Pattiann Rogers, Holy Heathen Rhapsody. New York: Penguin, 2013. 112 pp. Paperback $20.00. Epub $16.99.

That Pattiann Rogers is an American poet of stature is undeniable. She has been awarded multiple NEA grants and a Guggenheim fellowship. She has written over ten books, and her last major collection, Song of the New World Becoming (2010), was an LA Times Notable Book. Her newest collection, Holy Heathen Rhapsody (2013), is full of gem-like images set with lapidary care amongst scientific observations, lyric flights, and gently-unfolding metaphors of flux. The result is not only beautiful, but especially relevant in a world that struggles to animate ecological causes with real and personal feeling.

Rogers was born Joplin, Missouri, in 1940, where she developed the love of nature that is her work’s most apparent feature. Often, as in “Courting with Finesse, My Double Orange Poppy,” she adopts the narrative voice of another species: “And if I did whisper to you once / of damp stamens, mesmerizing leaves / deeply lobed, spicy oil pockets / of seeds, those were merely facts.” Rogers transforms the monologuing flower into a potent sexual being. The result forces us to recognize the experience of a plant as akin to our own: it is a radical de-familiarizing of nature.

Rogers celebrates the life principle, the will-to-be that imbues nature with throbbing, restless activity. “Within the Earth Beneath Us” begins in an echo of the Lord’s Prayer:

Our Father, who is the Passageway in the tunnel
of the worm and the trench of the mole,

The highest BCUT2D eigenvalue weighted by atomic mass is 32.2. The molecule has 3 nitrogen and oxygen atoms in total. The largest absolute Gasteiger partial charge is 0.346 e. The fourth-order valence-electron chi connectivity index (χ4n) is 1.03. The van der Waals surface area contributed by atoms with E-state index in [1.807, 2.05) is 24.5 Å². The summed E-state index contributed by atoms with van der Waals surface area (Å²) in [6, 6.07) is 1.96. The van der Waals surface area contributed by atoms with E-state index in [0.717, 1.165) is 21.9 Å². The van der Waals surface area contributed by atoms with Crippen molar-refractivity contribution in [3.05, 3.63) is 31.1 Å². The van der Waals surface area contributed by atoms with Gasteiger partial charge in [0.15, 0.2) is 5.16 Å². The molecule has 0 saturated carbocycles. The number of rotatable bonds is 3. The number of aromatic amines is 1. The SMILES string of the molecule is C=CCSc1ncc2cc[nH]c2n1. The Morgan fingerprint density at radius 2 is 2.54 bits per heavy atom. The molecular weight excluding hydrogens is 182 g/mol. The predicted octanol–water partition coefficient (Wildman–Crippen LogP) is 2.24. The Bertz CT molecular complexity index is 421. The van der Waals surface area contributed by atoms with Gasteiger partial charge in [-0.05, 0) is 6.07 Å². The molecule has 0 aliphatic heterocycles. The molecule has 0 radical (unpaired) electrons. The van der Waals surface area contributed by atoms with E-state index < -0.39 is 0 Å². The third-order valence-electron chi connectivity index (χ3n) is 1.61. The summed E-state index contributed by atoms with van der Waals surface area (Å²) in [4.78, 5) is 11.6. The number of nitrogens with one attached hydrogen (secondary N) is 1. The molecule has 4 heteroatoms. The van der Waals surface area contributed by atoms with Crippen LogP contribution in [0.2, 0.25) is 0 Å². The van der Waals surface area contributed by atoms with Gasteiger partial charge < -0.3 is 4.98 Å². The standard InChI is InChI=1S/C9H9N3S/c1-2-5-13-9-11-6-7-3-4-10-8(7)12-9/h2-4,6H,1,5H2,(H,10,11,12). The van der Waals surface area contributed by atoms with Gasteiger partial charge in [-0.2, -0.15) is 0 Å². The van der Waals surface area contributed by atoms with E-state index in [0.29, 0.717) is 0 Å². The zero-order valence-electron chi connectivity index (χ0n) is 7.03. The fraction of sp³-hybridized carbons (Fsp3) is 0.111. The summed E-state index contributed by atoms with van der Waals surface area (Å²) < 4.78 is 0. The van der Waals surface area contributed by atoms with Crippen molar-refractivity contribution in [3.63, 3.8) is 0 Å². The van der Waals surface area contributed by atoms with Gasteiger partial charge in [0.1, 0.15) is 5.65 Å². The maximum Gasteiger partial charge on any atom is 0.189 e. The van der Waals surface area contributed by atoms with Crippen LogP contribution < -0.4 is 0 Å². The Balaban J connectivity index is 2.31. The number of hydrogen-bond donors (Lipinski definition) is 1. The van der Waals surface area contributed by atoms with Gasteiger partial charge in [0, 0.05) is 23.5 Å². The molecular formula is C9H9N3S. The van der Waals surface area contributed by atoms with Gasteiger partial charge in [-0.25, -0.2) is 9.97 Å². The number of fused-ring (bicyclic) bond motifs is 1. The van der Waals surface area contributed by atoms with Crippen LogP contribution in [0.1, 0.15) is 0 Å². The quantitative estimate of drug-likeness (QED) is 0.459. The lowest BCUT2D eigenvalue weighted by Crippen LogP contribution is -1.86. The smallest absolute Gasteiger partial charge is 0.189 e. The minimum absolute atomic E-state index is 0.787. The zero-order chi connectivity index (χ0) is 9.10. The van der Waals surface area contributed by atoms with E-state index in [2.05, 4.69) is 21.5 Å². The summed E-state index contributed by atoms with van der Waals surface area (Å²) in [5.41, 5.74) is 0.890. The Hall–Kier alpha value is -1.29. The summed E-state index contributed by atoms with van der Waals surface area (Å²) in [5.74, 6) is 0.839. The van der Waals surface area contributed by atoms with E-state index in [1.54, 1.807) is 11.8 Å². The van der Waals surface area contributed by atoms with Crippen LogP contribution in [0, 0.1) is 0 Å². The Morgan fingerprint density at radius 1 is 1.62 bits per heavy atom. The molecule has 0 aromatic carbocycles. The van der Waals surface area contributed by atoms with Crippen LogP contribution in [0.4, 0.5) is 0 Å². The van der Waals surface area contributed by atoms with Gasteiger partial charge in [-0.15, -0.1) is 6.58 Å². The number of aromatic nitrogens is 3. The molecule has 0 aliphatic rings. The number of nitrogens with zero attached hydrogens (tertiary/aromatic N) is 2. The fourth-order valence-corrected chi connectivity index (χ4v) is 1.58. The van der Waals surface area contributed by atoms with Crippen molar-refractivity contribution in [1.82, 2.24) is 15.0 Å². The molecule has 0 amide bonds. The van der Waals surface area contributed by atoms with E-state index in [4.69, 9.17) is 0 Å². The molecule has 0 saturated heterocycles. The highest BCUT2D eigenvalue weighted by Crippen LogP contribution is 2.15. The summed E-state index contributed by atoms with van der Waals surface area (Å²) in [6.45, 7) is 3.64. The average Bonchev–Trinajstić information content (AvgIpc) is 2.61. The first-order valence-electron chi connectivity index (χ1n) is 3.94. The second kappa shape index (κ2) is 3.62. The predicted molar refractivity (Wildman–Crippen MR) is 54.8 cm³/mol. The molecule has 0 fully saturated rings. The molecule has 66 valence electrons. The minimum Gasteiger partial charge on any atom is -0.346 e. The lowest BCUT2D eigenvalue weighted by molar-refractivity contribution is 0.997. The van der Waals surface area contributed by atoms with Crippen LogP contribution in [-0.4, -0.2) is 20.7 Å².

in the wintering eggs of the luminous beetle
and the ragged reachings of all roots scraggly

and crooked with the network of their knitted
inroads, who is the Deep in unseen subterranean
rivers, the Porous of limestone, sandstone,
and gravel through which the groundwater seeps.

Such descriptive accumulations are held together by clear rhythm, the well-chosen word, and the simple gnostic truths with which Rogers often, with quiet assurance, closes out a poem. In Romantic poetry, nature is often a mere spring-pad for human discovery. In contrast, Rogers’s exuberant cataloguing celebrates nature, rather than the human feeling it inspires.

Another way to understand Rogers’s work is as a challenge to a Cartesian world view, in which the physical is distinguished from the mental (and hence spiritual). In an interview in Gettysburg Review in 2002, Rogers stated that she aims to “dispel the dichotomy that is built into language between the material and the spiritual.” This is transcendentalism for a new age, in which the experience of the physical becomes metaphysical not because of pantheistic animation, but the scientific reality of the interconnectedness of all living things. Holy Heathen Rhapsody is a clear-sighted vision of the world infused with numinous awe. It is also a timely reminder how the physical world can be a deeply spiritual concern.

Kate Simonian

Texas Tech University